But I also think that -- keep in mind, women are far more likely to be infected now between the ages of 18 and 25 than are men. And that's why focusing, for example, on the status of women, empowering women, giving them microbicides, or other strategies that would allow them to protect themselves when they sometimes in certain situations may not be able to protect themselves from having unprotected sex, all those things are going to be just as important, as well.
Both good answers. Gushee's question reminds me of an excellent quote from his book. He wrote, "Many Christian conservatives of this generation have been unable to say no to torture because they are more conservative than Christian."

Perhaps that's President George W. Bush's problem as well.

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Blogger volfan007 said...

big daddy,

i'm conservative. i'm dead set against torture.

i believe that obama's answer to our bro. page was vague...kind of like what a politician does when he does not want to really answer a question.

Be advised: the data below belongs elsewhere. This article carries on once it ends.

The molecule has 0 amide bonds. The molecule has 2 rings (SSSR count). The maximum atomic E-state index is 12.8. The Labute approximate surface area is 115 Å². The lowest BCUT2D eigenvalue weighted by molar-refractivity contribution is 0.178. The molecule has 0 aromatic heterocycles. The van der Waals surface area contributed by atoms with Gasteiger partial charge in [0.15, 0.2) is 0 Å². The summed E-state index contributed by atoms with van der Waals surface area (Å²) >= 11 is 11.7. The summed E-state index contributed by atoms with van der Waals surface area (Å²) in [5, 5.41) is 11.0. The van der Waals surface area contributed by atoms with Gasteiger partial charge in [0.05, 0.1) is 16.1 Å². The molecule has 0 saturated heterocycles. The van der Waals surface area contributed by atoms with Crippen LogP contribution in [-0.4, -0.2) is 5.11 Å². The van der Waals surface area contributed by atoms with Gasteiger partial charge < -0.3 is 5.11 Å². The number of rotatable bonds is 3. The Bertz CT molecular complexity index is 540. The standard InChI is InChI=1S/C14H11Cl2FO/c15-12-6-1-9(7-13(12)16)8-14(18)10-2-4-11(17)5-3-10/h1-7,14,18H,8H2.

8:13 AM

Anonymous steven andresen said...


I found this discussion while trying to investigate Sen. Obama's responses to questions about small town America. Earlier today I was frustrated by the discussion of the ABC debate, where the position was ...well, the questions weren't to issues or about policies.

I thought these questions interesting, and coming to them out of the blue, pretty specific, he's against torture for several reasons.

He wasn't specific about where he would oppose the use of torture, because, well, I thought he was making a blanket statement. There was no need to be specific because he was not allowing that there would be any exceptions.

If david thinks he's vague, just how should he have answered this question to satisfy?

10:09 PM